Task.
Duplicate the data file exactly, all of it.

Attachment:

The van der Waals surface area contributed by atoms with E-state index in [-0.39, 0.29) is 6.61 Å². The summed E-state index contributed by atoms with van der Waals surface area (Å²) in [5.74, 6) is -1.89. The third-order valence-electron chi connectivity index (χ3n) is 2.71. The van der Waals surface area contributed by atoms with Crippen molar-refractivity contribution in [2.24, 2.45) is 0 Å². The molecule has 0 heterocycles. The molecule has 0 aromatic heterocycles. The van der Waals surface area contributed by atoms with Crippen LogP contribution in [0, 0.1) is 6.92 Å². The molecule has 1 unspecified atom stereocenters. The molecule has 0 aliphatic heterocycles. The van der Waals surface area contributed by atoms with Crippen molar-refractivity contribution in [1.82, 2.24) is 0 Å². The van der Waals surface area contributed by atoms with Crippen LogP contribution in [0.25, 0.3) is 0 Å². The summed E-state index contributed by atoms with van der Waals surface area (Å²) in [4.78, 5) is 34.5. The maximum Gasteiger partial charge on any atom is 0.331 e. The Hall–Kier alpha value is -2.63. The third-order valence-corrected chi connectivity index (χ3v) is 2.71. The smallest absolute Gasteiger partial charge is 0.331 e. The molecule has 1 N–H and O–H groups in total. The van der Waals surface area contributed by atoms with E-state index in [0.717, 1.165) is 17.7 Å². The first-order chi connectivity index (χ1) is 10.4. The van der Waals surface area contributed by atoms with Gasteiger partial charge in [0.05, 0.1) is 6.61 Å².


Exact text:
The van der Waals surface area contributed by atoms with E-state index in [-0.39, 0.29) is 6.61 Å². The summed E-state index contributed by atoms with van der Waals surface area (Å²) in [5.74, 6) is -1.89. The third-order valence-electron chi connectivity index (χ3n) is 2.71. The van der Waals surface area contributed by atoms with Crippen molar-refractivity contribution in [2.24, 2.45) is 0 Å². The molecule has 0 heterocycles. The molecule has 0 aromatic heterocycles. The van der Waals surface area contributed by atoms with Crippen LogP contribution in [0, 0.1) is 6.92 Å². The molecule has 1 unspecified atom stereocenters. The molecule has 0 aliphatic heterocycles. The van der Waals surface area contributed by atoms with Crippen molar-refractivity contribution in [1.82, 2.24) is 0 Å². The van der Waals surface area contributed by atoms with Crippen LogP contribution in [0.25, 0.3) is 0 Å². The summed E-state index contributed by atoms with van der Waals surface area (Å²) in [4.78, 5) is 34.5. The maximum Gasteiger partial charge on any atom is 0.331 e. The Hall–Kier alpha value is -2.63. The third-order valence-corrected chi connectivity index (χ3v) is 2.71. The smallest absolute Gasteiger partial charge is 0.331 e. The molecule has 1 N–H and O–H groups in total. The van der Waals surface area contributed by atoms with E-state index in [0.717, 1.165) is 17.7 Å². The first-order chi connectivity index (χ1) is 10.4. The van der Waals surface area contributed by atoms with Gasteiger partial charge in [0.05, 0.1) is 6.61 Å².